Anxiety and Stress Caused by Supervisor is Not a Disability Under FEHA

Plaintiff was an employee who did not get along with her supervisor. Things were so bad that plaintiff’s physician took plaintiff off work and concluded plaintiff suffered from adjustment disorder with anxiety. Plaintiff took a lot of time off work, never really went back to work and was then terminated. Plaintiff sued her employer for disability discrimination under FEHA and the related causes of action, but the trial court granted employer’s motion for summary judgment.

Plaintiff appealed and the court concluded that an employee’s inability to work under a particular supervisor because of anxiety and stress related to the supervisor’s standard oversight of the employee’s job performance does not constitute a mental disability under FEHA.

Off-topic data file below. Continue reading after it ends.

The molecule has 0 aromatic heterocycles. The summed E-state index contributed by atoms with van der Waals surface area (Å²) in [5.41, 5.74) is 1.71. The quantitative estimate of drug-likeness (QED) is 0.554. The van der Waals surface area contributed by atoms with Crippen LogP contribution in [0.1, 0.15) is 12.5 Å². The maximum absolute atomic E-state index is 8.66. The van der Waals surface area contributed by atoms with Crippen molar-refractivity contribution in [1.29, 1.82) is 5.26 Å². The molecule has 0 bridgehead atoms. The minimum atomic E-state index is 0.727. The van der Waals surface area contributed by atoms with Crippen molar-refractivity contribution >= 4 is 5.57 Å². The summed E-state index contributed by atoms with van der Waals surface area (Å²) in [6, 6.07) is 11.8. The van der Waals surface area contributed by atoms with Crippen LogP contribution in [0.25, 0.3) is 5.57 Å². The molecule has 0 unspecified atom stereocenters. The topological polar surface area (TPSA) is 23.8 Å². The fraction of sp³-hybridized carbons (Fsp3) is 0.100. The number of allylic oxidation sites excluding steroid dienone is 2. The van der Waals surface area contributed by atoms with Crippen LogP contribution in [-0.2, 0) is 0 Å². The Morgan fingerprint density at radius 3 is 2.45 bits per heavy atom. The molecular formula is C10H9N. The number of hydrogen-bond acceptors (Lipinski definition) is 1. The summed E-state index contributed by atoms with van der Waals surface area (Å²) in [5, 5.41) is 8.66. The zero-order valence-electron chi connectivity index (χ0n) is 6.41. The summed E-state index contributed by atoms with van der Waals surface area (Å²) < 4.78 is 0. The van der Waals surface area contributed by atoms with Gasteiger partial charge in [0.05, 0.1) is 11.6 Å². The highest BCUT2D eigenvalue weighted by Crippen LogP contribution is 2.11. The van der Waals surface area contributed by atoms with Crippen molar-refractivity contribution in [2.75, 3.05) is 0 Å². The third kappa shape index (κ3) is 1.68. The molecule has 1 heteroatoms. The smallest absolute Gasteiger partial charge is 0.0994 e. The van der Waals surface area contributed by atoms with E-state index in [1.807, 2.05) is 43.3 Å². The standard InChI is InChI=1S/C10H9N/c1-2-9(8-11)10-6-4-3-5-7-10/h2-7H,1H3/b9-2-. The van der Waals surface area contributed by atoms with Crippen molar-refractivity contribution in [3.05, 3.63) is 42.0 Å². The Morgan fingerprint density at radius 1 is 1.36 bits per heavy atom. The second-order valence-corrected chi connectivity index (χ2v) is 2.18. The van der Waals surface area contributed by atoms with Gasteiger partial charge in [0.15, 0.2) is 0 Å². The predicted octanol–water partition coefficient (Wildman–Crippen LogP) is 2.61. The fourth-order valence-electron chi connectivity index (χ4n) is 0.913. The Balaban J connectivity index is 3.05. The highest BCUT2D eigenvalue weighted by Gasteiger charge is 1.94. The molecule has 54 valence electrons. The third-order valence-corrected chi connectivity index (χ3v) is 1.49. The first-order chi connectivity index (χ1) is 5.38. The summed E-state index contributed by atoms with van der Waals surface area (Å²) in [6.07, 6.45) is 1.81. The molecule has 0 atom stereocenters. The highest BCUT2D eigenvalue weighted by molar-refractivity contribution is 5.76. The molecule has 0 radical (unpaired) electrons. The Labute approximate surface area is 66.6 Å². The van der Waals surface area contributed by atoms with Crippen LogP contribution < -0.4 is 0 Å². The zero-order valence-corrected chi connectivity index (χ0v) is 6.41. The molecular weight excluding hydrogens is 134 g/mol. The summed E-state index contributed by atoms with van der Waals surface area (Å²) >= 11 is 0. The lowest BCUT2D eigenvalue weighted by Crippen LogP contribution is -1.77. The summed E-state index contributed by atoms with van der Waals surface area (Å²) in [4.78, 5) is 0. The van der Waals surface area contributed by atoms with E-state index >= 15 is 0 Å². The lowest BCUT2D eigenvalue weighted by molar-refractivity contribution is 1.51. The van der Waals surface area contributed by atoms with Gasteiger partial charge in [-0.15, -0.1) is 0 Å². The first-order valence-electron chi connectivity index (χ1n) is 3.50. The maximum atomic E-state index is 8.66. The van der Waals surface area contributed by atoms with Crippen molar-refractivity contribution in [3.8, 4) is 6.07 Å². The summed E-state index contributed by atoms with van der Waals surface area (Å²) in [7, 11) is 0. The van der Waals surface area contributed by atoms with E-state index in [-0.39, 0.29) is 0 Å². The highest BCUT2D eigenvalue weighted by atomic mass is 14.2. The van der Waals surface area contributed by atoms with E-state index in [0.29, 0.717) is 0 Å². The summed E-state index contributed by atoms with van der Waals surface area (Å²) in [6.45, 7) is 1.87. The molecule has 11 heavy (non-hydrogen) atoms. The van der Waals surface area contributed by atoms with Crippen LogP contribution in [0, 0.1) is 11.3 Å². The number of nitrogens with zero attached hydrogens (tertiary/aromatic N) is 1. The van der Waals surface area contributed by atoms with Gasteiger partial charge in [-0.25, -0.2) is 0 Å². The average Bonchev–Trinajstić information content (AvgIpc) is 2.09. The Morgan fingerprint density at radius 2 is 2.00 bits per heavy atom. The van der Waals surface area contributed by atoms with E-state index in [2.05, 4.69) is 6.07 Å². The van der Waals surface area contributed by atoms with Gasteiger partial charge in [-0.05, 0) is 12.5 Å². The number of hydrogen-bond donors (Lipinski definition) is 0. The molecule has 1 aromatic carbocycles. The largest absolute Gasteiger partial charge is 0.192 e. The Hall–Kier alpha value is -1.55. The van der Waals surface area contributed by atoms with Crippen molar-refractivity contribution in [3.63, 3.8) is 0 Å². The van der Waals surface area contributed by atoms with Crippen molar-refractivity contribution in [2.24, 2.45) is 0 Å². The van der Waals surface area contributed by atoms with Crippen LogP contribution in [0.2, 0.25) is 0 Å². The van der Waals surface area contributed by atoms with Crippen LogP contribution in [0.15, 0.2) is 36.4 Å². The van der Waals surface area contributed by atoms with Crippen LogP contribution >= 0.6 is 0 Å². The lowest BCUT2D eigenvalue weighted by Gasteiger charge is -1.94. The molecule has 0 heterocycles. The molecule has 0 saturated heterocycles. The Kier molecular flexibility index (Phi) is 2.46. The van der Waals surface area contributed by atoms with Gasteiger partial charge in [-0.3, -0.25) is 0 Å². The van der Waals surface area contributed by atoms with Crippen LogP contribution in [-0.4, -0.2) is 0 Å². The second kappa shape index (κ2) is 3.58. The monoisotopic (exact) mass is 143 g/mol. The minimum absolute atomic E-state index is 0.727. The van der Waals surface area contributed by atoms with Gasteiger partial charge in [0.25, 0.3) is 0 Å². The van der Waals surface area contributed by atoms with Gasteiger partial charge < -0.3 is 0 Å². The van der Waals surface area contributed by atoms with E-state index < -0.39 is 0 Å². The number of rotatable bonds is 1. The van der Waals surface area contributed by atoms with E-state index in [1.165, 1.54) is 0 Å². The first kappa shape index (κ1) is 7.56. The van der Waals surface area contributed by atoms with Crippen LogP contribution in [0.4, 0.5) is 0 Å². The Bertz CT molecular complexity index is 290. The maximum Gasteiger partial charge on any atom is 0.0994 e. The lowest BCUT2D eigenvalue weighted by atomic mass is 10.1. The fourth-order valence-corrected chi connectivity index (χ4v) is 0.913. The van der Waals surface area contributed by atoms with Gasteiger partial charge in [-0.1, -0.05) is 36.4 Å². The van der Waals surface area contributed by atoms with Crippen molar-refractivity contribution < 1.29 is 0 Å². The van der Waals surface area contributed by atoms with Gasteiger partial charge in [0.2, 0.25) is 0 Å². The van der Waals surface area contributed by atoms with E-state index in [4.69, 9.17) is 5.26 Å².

That conclusion killed plaintiff’s other causes of action since they were rooted in the determination of whether or not plaintiff suffered from a mental disability.

One final note: employer obtained a cost award against plaintiff, and the court remanded this case back to the trial court for reconsideration of the cost award in light of Williams v. Chino Valley Independent Fire District which was decided just before oral argument in this case.

Higgins-Williams v. Sutter Medical Foundation, 237 Cal. App. 4th 78 (2015).

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